Veteran sets off on 1,000-mile bike ride to raise PTSD awareness

PEOTONE, Ill. (WLS) -- There are nearly 3 million veterans of Iraq and Afghanistan in the United States. One in five returns home with some form of post-traumatic stress disorder (PTSD) or depression, which can lead to suicide.

On Tuesday, one veteran set off on what he hopes will be a life-saving journey.

"For a while I wouldn't leave my house. I'd stay in my bedroom. I didn't like going outside. I'd keep all my blinds closed," James Dennis said.

It's been a long road, all leading up to a nearly 1,000-mile bike ride from Peotone, Ill., to Aubrey, Texas. Dennis hopes it will raise enough money to pay for two veterans like him to receive what could be life-saving therapy.

"I lost a really close friend to suicide three days after he was turned away from the VA. He's my motivation and why I'm doing this. Because maybe I can do this and save at least one life," Dennis said.

It is estimated that PTSD leads to 22 suicides a day among veterans. For a while, the father of three thought he might become one of them. A two-time Purple Heart recipient, Dennis served in Iraq in the 101st Airborne Division in 2010.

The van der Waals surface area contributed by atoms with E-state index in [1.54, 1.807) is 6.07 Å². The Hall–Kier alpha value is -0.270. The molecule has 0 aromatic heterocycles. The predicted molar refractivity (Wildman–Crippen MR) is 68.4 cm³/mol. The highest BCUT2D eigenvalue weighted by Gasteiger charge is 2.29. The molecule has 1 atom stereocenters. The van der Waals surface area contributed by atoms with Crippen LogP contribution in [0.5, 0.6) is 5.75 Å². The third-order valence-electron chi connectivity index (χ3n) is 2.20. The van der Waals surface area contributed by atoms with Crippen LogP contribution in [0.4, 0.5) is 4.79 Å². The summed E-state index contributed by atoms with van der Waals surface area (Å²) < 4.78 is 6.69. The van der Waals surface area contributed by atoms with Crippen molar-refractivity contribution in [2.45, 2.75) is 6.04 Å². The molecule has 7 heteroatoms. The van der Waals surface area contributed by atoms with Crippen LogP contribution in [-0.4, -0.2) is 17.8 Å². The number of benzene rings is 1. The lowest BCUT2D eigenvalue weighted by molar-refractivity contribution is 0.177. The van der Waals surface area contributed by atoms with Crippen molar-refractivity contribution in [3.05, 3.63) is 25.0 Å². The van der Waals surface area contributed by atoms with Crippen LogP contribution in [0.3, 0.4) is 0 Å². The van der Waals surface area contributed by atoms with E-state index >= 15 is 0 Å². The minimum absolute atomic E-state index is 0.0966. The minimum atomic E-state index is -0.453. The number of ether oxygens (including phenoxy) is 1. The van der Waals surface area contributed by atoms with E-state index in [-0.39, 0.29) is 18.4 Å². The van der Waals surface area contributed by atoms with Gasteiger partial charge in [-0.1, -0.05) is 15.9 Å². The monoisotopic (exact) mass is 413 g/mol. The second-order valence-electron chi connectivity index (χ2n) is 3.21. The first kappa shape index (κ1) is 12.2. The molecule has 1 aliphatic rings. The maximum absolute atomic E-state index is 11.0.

And while he's learned to cope with the continued anxiety, he's now made it his mission to raise awareness.

Kicking off his ride from Peotone's American Legion on Tuesday, many - including first responders, veterans and their families - came out to wish him well.

"To see James embracing all those feelings I saw a couple of years back and doing something, doing something positive. It's emotional," said Sue Wackerlin, Adopt A Solider.

Accompanying Dennis on his ride is fellow veteran Jon Miller. He will be driving alongside him, providing logistical assistance and much needed moral support.

"Trying to keep him motivated along the way. Because I know for him, it's going to be a long process," Miller said.

Dennis will arrive in Aubrey, Texas on September 17, having hopefully met his goal of raising $60,000 dollars to help veterans with PTSD.

You can donate here and follow his journey on Facebook at Ride to Heal.
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